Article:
Since the Columbine high school shooting in 1999, 238 school shootings have killed 144 people. By witnessing shootings or taking part in school shooting drills, the lives of millions of American students have changed. School shootings in America have become something of a new norm, yet little is known about how survivors cope over the following months and years.
A study by Maya Rossin-Slater and colleagues measured the effect of school shootings on mental health in the communities where they occur. They found that in the three years following 44 fatal school shootings, adolescent anti-depressant prescriptions were 21.4% higher within a five-mile radius of the shootings than prescriptions in reference areas 10-15 miles away.
The cost of school shootings is often measured in lives lost or injuries accumulated, but increases in anti-depressant prescription rates point to another burden of school shootings: survivor mental health. The study found adolescents within five miles of targeted schools were at-risk for depression in the wake of school shootings.
The measured adolescent rate changes cannot be explained by increases in total community depression, increased contact with prescribing providers, or higher densities of prescribing providers. In communities where adolescent anti-depression prescribing rates increased, adult anti-depressant prescribing rates did not increase. Similarly, prescription rates of other medications didn’t increase with anti-depressants, evidence that provider contact itself doesn’t explain the measured impact of school shootings.
The cost of school shootings is often measured in lives lost or injuries accumulated, but increases in anti-depressant prescription rates point to another burden of school shootings: survivor mental health.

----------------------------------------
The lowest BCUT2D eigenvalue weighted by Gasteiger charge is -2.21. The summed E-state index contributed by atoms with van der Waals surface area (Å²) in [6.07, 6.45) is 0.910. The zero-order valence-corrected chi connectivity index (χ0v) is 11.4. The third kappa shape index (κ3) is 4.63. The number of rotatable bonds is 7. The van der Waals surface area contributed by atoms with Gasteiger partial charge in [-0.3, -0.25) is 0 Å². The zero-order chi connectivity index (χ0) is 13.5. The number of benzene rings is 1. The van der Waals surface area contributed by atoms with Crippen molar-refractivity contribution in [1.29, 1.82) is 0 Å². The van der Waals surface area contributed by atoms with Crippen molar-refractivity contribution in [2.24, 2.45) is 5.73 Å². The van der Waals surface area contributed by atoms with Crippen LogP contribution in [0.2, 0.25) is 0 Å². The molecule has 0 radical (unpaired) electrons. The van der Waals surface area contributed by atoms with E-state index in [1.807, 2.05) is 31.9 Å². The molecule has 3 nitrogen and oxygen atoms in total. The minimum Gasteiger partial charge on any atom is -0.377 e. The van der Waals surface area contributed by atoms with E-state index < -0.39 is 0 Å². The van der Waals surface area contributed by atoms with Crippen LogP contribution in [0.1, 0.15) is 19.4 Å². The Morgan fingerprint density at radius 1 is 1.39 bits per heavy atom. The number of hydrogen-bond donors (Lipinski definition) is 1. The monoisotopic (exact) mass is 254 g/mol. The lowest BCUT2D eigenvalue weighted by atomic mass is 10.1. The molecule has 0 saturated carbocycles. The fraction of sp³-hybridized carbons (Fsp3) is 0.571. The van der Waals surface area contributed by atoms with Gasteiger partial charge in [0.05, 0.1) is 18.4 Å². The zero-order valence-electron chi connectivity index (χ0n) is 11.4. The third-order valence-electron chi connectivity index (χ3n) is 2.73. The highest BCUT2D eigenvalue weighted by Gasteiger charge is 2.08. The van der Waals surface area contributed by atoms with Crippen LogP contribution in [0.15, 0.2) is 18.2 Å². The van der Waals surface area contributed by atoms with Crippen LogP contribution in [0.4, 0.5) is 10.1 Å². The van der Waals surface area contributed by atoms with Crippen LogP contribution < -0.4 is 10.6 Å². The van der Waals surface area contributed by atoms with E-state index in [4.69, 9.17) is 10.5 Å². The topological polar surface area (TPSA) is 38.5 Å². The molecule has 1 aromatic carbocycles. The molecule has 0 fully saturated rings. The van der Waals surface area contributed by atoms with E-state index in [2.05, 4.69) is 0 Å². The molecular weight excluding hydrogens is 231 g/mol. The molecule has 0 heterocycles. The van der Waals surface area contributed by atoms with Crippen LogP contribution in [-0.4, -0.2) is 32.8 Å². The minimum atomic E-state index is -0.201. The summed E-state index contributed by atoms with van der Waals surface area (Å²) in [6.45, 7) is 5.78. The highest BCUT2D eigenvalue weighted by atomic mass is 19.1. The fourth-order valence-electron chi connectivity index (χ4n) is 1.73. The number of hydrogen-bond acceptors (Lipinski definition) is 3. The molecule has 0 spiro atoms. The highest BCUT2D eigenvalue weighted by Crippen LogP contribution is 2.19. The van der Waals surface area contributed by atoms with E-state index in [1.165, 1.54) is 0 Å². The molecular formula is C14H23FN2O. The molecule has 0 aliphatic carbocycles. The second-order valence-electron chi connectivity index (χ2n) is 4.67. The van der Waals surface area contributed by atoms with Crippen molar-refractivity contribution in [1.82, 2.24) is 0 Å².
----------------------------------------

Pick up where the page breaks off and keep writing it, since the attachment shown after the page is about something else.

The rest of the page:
The study is the first to measure the widespread community effects of school shootings, but its focus on anti-depressant prescribing rates can’t measure the full burden of local shootings. The researchers found untreated depression and increased adolescent usage of both pharmacological and non-pharmacological treatment of depression. As author Rossin-Slater states, future research is needed regarding potential effects on how school shootings “could lead to worse behavioral, educational, and economic outcomes.”
Community responses to trauma are complex. In the study, the size of the local pool of non-prescribing providers, like social workers or psychologists, tempered increases in adolescent anti-depressant prescribing rates. Available mental health workers may not indicate better outcomes or the avoidance of depression, but the study suggests that the presence of non-prescribers changes the type of care adolescents received.
Understanding anti-depressant medication prescribing rates is a first step in understanding how community traumatic experiences alter adolescents’ lives. Depression has life-long consequences on the mental, physical, and financial well-being of individuals but the effects of school shootings on communities remain far wider.